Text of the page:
Shiva Krupa

Temples of India signify the very root of Hinduism and its culture. To be worth of the trust reposed by our ancestors, it becomes our primary responsibility to sustain our heritage for generations to come.

Friday, February 14, 2014

Dilapidated Temples near Aduthurai - Part II

Sivapurani Temple 
Someone rightly said that Culture was deep seated and civilisation was only skin deep. By saying Culture , we mean tradition, customs, beliefs, and character. The Vedic Culture was evolved further by spiritual leaders who traveled by foot across the length and breadth of the country many times . Though the country was ruled by independent kings in different parts of the nation, they were united by a common bond of culture and religion. The saints who were the torch bearers of Vedic culture were respected everywhere by the ruling dynasties. Although the post vedic age witnessed a rebellion against the old at the advent of Jainism and Budhism , it only resulted in the affirmation of the core vedic values through Puranas, Agamas and Dhamashastras.

Even though the emperors fought with each other, they never damaged the temples of the conquered territory. It was only when foreigners invaded the nation, many Heritage sites were damaged. Ruins of the Temples at places like Hampi stand as testimony to the damage caused by the invaders. Over the past five decades, dramatic things have happened which made people to wander from place to place. It made a big dent in our Heritage and cultural values. Dilapidation followed soon as there were no caretakers. Most of them stand as symbols of neglect.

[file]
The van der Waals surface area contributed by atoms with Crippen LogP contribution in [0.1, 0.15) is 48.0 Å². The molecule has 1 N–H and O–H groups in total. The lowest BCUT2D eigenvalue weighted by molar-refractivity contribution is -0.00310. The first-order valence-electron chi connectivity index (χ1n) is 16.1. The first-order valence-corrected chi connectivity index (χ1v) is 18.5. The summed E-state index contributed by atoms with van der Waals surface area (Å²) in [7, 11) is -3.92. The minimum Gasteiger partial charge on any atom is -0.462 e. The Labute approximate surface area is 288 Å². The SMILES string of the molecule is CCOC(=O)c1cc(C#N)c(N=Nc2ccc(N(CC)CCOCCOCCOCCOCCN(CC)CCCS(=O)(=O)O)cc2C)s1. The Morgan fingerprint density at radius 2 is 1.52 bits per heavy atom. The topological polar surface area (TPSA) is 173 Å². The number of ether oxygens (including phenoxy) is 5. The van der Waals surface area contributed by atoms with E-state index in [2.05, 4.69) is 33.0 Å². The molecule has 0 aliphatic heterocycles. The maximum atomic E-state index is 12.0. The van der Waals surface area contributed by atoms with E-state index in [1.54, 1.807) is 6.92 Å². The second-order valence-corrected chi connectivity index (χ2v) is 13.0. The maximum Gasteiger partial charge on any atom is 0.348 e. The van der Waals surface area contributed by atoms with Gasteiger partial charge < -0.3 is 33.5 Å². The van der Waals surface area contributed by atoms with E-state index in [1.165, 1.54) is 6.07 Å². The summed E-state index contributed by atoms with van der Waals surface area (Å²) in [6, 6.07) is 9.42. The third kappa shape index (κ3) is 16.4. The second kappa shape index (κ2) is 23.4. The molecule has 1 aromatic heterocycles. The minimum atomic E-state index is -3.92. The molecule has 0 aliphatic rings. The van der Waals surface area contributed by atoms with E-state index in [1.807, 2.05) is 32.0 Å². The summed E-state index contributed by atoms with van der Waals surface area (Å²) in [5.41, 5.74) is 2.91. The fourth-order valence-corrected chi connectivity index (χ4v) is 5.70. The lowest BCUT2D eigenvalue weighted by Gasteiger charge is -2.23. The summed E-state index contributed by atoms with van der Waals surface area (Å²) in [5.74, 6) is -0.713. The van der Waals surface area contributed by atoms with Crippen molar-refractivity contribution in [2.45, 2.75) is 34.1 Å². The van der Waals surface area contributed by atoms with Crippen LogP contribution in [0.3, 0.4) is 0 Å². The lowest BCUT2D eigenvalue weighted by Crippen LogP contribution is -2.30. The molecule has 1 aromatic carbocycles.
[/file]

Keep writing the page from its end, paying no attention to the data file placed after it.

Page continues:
The Cauvery delta, once considered as the rice bowl of south is slowly getting converted into a concrete jungle. Nobody seems to shed tears at the sorry state of affairs prevailing over there. People lose faith in agriculture as there is practically no water in Cauvery. Even the dry beds are not spared. Sand mining activity at various places poses great threat to the river system. It is under this context, dilapidated Temples wait for philanthropists to renovate them.

Many people are busy in collecting data, writing stories and looking at inscriptions but very few of them take steps to rebuild the literally lost Temples. Unless field work is given priority, no amount of fact finding work will be useful. Writing blogs and publishing pictures of the Temples can only draw sympathy but very rarely inspire to contribute and do some field activity.

It is a known fact that Temples cannot be renovated overnight. But there cannot be a second opinion that spade work for the activity need not wait for years. We need to ask ourselves whether we have played a role, however small it may be to start the work. We may visit numerous Temples and write about them ; have the Temples benefited out of our visits?

The first part of our post on the dilapidated Temples near Aduthurai was published last year in this blog. This part continues to focus on the neglected Temples of this region.

Maha Mandapam - Sivapurani